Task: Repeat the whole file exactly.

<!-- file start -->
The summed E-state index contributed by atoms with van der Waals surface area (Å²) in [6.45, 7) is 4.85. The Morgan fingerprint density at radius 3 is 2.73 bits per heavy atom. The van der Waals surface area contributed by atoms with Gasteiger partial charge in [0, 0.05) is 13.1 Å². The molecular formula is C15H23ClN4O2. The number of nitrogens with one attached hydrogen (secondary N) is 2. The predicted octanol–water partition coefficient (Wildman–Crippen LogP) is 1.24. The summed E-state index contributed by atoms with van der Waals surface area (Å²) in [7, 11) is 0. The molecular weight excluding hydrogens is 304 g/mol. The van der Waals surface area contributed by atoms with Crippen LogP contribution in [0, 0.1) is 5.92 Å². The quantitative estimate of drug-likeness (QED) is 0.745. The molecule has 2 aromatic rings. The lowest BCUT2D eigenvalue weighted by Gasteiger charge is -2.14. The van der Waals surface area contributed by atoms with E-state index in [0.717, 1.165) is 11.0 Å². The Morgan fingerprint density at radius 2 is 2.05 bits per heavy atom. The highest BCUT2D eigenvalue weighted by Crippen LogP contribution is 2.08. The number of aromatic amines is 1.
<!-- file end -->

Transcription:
The summed E-state index contributed by atoms with van der Waals surface area (Å²) in [6.45, 7) is 4.85. The Morgan fingerprint density at radius 3 is 2.73 bits per heavy atom. The van der Waals surface area contributed by atoms with Gasteiger partial charge in [0, 0.05) is 13.1 Å². The molecular formula is C15H23ClN4O2. The number of nitrogens with one attached hydrogen (secondary N) is 2. The predicted octanol–water partition coefficient (Wildman–Crippen LogP) is 1.24. The summed E-state index contributed by atoms with van der Waals surface area (Å²) in [7, 11) is 0. The molecular weight excluding hydrogens is 304 g/mol. The van der Waals surface area contributed by atoms with Crippen LogP contribution in [0, 0.1) is 5.92 Å². The quantitative estimate of drug-likeness (QED) is 0.745. The molecule has 2 aromatic rings. The lowest BCUT2D eigenvalue weighted by Gasteiger charge is -2.14. The van der Waals surface area contributed by atoms with E-state index in [0.717, 1.165) is 11.0 Å². The Morgan fingerprint density at radius 2 is 2.05 bits per heavy atom. The highest BCUT2D eigenvalue weighted by Crippen LogP contribution is 2.08. The number of aromatic amines is 1.